Smart Manufacturing: When & What to Connect in your Factory?
Smart manufacturing was once considered an utopia for tech enthusiasts, but is currently a standard among top-tier manufacturing companies.
This digital transformation of the industrial sector has ambitious goals and is now part of the collective imagination. However, although IIoT will without a doubt unlock major opportunities in a very near future for all manufacturers gifted with a real growth mindset, a lot of small businesses have not yet taken a first step in the fourth industrial revolution.
In order to help your company enjoy smart manufacturing benefits like assets performance improvements, better operational efficiency and many more, the following article will help you to figure out what should be connected in your factory and more importantly; when ?
First, you need a clear vision.
Data has the power to change everything, but can you & your team clearly identify what you need to change in the first place?
Indeed, without defined and agreed goals, it is hard to set the right KPIs...and without them, you can expect to easily get lost in an ocean of data.
Now, let's say your main quarterly objective is to reduce unplanned production shutdowns by 10%; where would you start? A typical answer is usually either with the production unit that interrupts your production flow more often or the one that's in charge of a bigger production load.
Yet, none of these are good answers because your objective is not clear enough. How do you measure unplanned production shutdowns? In time? In quantity of goods produced by the hour? In number of shutdowns? Answering this question from the start will greatly help you determine where to focus your energy first.
Once your vision is clear, the "what to connect" suddenly becomes an easy question, but the following factors weigh in favor of faster treatment:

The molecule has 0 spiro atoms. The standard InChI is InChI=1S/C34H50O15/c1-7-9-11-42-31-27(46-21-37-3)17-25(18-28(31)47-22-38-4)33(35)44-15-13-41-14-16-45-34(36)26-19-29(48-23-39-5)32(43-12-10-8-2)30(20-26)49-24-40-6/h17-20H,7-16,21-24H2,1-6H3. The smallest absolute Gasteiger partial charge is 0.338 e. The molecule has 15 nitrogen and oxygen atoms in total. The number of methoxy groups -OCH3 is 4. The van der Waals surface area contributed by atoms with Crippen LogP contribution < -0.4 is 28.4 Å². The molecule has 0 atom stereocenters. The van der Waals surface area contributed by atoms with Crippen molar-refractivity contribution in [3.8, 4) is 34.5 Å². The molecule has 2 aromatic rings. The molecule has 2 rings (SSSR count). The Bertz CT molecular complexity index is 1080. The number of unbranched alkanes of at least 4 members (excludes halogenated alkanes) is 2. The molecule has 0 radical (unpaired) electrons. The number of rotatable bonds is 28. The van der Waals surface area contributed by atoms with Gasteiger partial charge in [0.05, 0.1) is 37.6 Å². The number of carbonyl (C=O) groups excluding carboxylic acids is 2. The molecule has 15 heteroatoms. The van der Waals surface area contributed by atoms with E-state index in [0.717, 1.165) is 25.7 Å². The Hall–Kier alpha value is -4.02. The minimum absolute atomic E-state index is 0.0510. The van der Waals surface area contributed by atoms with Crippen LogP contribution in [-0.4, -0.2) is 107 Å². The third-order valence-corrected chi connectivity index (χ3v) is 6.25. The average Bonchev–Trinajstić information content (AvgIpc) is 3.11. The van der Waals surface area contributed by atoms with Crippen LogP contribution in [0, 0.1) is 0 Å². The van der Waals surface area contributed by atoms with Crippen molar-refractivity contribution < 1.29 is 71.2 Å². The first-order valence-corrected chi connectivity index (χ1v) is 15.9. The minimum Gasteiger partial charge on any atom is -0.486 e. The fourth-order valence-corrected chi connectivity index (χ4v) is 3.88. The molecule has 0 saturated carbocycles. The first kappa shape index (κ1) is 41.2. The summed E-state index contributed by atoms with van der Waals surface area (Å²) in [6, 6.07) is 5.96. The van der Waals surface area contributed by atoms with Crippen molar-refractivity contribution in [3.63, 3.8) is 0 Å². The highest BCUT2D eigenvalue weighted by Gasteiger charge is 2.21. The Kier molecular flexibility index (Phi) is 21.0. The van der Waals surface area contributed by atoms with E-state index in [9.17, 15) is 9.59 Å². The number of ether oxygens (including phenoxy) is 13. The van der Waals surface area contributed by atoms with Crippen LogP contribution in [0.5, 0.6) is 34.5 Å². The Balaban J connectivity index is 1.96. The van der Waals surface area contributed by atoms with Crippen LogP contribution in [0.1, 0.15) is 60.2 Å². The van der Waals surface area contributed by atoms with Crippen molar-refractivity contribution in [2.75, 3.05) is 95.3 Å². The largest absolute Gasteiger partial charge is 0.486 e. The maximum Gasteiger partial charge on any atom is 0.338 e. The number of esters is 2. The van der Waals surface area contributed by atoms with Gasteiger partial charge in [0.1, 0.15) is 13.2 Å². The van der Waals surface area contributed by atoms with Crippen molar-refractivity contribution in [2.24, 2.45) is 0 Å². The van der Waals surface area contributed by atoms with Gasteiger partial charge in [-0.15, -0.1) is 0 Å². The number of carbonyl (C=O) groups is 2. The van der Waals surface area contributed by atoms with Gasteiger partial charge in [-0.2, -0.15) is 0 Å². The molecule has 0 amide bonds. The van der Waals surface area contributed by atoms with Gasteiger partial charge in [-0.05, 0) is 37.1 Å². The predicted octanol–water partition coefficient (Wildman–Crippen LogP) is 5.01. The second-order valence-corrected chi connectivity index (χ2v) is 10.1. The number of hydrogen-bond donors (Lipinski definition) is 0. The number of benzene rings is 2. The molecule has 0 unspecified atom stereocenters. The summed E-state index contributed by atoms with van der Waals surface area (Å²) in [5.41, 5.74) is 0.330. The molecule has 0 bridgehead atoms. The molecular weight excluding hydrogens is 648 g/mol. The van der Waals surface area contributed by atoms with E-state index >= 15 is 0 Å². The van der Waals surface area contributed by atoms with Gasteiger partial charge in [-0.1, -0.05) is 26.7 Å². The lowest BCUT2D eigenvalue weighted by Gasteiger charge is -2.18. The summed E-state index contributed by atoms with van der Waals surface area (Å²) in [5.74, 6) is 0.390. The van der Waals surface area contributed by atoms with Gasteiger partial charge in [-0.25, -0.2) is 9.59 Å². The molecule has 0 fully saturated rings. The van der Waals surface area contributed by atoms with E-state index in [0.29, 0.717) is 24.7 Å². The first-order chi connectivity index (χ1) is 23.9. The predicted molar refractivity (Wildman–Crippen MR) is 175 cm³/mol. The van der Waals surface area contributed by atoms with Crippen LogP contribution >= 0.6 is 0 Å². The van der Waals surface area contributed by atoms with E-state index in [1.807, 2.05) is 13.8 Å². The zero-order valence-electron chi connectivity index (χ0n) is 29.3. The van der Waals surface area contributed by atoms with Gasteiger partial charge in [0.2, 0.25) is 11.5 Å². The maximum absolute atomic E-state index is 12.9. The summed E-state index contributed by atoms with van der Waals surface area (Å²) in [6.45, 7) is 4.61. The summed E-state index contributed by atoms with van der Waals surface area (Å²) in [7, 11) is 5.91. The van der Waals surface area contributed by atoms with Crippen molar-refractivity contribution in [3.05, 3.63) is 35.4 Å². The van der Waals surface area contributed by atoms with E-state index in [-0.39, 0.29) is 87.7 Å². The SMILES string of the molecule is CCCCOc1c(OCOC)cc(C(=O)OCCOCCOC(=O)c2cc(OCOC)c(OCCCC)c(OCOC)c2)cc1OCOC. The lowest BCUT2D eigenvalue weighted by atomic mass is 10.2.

- Equipment that operate continuously (24/7), because their malfunction impacts the following shifts;
- Machines that deal with expensive raw materials that are perishable, because their malfunction costs your company more;
- Bottlenecks, because they are the only reason why your whole production line can't produce more;
- Availability of wifi or existing network, because it requires less preparation to connect;
- Almost obsolete equipment that needs imminent replacement. Before going forward with the expense and the trouble of disturbing your daily operations and having to coach all your employees, validate that you are truly using it to its maximum capacity. You might be surprised by the result of monitoring it closely and you can probably wait a bit longer for that new piece of equipment;
- One production line among three similar production lines underperforms. When performances that should be equal are not, it might also human-related, so it's critical to discover the best practices of your top performing team to coach the other teams and boost your overall efficiency.
Next, remember that lean is smart.
Transitioning from traditional to smart manufacturing is a significant engagement and should always be implemented with incremental steps. The main reason why a slow & experimental approach should be prioritized is to find your business' "when to connect". Indeed, digitizing your whole production represents a considerable investment that could be very profitable on the long run... or not. So, instead of going all-in from the start with an overkill solution, why not start with one production line and see how it goes?